Are you ever stuck and tired when it comes to making a packed lunch box for the children every day? Well this week on Farmer's Kitchen we have the solution. Lyndsay Bettles is in the kitchen with Helen using Spinneys fresh ingredients to give you some ideas for the lunchbox.
Watch the full episode below including a look into where Spinney's amazing 'For the love of bread' sourdough bread comes from.
Healthy and Quick Lunchbox Ideas!
Do you struggle through the week to make nutritional lunchboxes for the little ones? Here's some tasty and healthy soloutions from Farmer's Kitchen presented by Spinneys Dubai with Lyndsay Bettles from I eat my peas.Posted by Dubai Eye 103.8 News. Talk. Sport on Thursday, October 17, 2019
However enthusiastic you are about food the daily lunchbox(es) can break even the brightest of spirits. I believe that you only need to look to achieve three things: colour, freshness and simplicity. Life as a parent is already too busy to cook elaborate lunchbox fillings but that doesn’t need to mean that lunchboxes are dull and boring. Below are three fun and creative ideas to make your daily lunchbox filling stress free but firstly lets run through what food groups your lunchbox needs to cover on a daily basis:
1- Carbohydrates should form the backbone of your child’s lunchbox- they need fuel and energy to make sure they can concentrate and enjoy school or nursery.
2- Protein -they don’t need a huge amount of protein but always include it and aim for 2-3 different forms over the week- remember that beans, eggs and dairy also count towards this.
3- Fruit + Vegetables - eating the rainbow is one of my number one mantras and its so important to ensure your family are getting the necessary vitamins and minerals. However, we have to accept that not all children (or adults) like the same fruits and vegetables so don’t get hung up if your child won’t eat something- instead find something else they enjoy. Aim for at least 2-3 ‘colours’ in my daughters’ lunchboxes and around 2-3 handfuls of fruit and vegetables.
Pick’n’ mix Salad w Nut-free Energy Balls
Get your children involved in the process of choosing and preparing their own food- this empowers them to make choices and can also be great fun.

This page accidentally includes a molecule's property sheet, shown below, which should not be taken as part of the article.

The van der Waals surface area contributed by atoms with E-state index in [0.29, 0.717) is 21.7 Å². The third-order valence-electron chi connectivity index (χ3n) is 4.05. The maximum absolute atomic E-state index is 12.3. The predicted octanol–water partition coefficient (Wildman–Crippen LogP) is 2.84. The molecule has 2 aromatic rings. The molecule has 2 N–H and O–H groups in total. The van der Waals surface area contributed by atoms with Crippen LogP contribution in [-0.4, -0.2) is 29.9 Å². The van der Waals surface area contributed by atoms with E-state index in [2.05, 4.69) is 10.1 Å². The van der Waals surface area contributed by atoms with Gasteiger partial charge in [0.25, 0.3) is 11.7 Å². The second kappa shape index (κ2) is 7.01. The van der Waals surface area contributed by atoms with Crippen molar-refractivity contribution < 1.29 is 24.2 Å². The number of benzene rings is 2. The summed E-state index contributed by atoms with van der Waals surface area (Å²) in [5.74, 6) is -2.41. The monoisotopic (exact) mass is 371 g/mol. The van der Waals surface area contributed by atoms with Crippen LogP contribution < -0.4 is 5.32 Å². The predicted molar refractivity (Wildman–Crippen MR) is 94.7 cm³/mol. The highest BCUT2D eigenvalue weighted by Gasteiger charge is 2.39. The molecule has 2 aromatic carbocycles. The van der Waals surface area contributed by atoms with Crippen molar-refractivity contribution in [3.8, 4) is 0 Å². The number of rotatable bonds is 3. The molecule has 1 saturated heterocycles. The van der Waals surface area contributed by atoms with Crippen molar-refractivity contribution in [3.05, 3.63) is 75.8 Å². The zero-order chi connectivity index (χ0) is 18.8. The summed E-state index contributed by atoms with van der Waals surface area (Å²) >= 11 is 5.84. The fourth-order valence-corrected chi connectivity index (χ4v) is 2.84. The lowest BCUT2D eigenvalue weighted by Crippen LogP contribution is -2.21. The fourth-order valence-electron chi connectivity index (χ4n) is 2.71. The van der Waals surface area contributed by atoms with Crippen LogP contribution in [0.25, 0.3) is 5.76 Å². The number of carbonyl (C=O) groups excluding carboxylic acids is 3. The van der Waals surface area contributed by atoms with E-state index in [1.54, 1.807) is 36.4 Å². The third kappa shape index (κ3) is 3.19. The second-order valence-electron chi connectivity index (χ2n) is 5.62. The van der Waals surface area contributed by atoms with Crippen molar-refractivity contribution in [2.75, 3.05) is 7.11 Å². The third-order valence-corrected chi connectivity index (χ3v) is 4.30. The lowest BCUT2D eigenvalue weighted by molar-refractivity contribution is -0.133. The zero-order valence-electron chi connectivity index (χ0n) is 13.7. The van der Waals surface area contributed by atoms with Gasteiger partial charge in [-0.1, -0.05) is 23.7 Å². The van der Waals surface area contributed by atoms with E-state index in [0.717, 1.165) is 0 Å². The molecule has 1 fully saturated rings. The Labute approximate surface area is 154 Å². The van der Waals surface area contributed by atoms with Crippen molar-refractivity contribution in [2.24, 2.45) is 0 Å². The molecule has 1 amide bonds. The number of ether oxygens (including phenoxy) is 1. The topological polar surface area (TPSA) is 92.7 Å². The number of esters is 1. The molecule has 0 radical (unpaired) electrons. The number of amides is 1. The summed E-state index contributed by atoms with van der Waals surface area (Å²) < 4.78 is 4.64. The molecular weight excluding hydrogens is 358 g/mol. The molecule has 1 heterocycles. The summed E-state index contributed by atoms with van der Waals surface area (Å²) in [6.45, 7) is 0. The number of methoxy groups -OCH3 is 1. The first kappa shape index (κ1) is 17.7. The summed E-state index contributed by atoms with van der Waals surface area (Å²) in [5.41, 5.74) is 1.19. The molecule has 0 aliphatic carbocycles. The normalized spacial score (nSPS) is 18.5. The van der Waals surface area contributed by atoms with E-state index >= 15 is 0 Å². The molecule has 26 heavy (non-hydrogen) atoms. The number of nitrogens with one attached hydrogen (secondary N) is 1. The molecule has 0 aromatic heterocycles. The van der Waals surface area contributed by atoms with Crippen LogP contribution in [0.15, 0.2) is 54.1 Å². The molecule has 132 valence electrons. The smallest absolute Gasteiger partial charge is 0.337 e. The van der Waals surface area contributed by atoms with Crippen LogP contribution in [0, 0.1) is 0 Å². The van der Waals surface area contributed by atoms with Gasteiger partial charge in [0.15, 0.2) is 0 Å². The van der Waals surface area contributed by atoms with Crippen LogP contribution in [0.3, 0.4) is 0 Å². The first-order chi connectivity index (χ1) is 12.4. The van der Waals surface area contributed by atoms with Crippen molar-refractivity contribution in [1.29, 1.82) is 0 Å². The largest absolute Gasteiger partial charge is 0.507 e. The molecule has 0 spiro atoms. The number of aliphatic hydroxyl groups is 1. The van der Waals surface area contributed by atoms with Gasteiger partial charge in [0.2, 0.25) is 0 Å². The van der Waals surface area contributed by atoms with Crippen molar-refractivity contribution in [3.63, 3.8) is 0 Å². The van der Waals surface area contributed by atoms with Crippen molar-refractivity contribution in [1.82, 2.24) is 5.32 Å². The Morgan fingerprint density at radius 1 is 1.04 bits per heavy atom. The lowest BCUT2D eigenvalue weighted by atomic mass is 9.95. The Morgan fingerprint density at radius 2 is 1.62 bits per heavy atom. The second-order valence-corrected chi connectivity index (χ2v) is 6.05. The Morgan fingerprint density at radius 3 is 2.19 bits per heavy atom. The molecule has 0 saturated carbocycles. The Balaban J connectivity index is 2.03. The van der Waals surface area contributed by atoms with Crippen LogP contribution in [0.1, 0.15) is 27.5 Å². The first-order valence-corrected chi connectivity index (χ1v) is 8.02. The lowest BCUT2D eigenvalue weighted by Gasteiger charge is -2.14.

Pre-cook your child’s favourite pasta shape and give them a variety of different toppings to choose to make their own pasta ‘salad.’ My daughters like to choose from cherry tomatoes, peas, peppers, sweet potato, mini mozzarella, grated cheese, kale pesto and tinned tuna.
At the same time ask them to choose two different colours for their fruit portion - help them to decide by telling them about the different ‘superpowers’ the different colours give them. For example: Red food gives you a strong heart. Orange food helps you see in the dark. Blue food gives you a strong brain. Yellow food heals your cut and bruises.
These Nut-free Date Balls are a great little treat and so much fun (and just the right amount of messy) for making with kids!
Whiz the dates and coconut oil for 1-2 minutes or until broken down into small pieces. Add the chia, cocoa and flax and blitz for 2-3 minutes until you can squeeze the mixture together to create a sticky dough. Form into 6-8 energy balls and chill for 2 hours.
Exposing your children to as any colours, textures and shapes is a great way to get them to try new foods and get excited about food. Remember that children will often be more adventurous in different environments and surrounded by different people so lunchboxes are a good place to try something new.
Fill your lunchbox with an array of fruit and vegetables- cut into different shapes and sizes and arranged as a rainbow.
Add a pot of hummus to dip the vegetables in (a great source of protein for vegetarians or vegans), some toasted sourdough ‘soldiers’ (carbohydrate) and a hardboiled egg (protein).
Try to keep lunchbox preparation simple and short- there is no need to spend longer than 5 minutes per box. Using leftovers reduces waste at home and preparation time- we love roast chicken or roasted vegetables.
Roast chicken is great with no-cook couscous [Recipe: simply put 1-2 tbsp couscous in the lunchbox and cover with double the amount of water- leave for 20 minutes and its ready to eat- no cooking required!] I add chopped apricots or dates for sweetness and if you have leftover squash or sweet potato this would work well too.
Add greek yoghurt in a separate compartment and sweeten with honey or maple syrup and use bitesize cutters to cut watermelon into fun shapes for visual stimulation (or just serve in chunks).
Finally, its very easy to get caught up emotionally when feeding out children but it is important to focus on making food and mealtimes fun and relaxed so don’t worry if the lunchbox comes home half eaten- exposing children to different and new foods is a journey and for some it takes a little longer- (or sometimes they just aren't that hungry some days)!
On Monday, the 28th September Richard Dean, of Business Breakfast, will be speaking to a host of entrepreneurs who have found opportunities amidst the pandemic.
What measures have they put in place to get ready for the academic year during the COVID-19 crisis?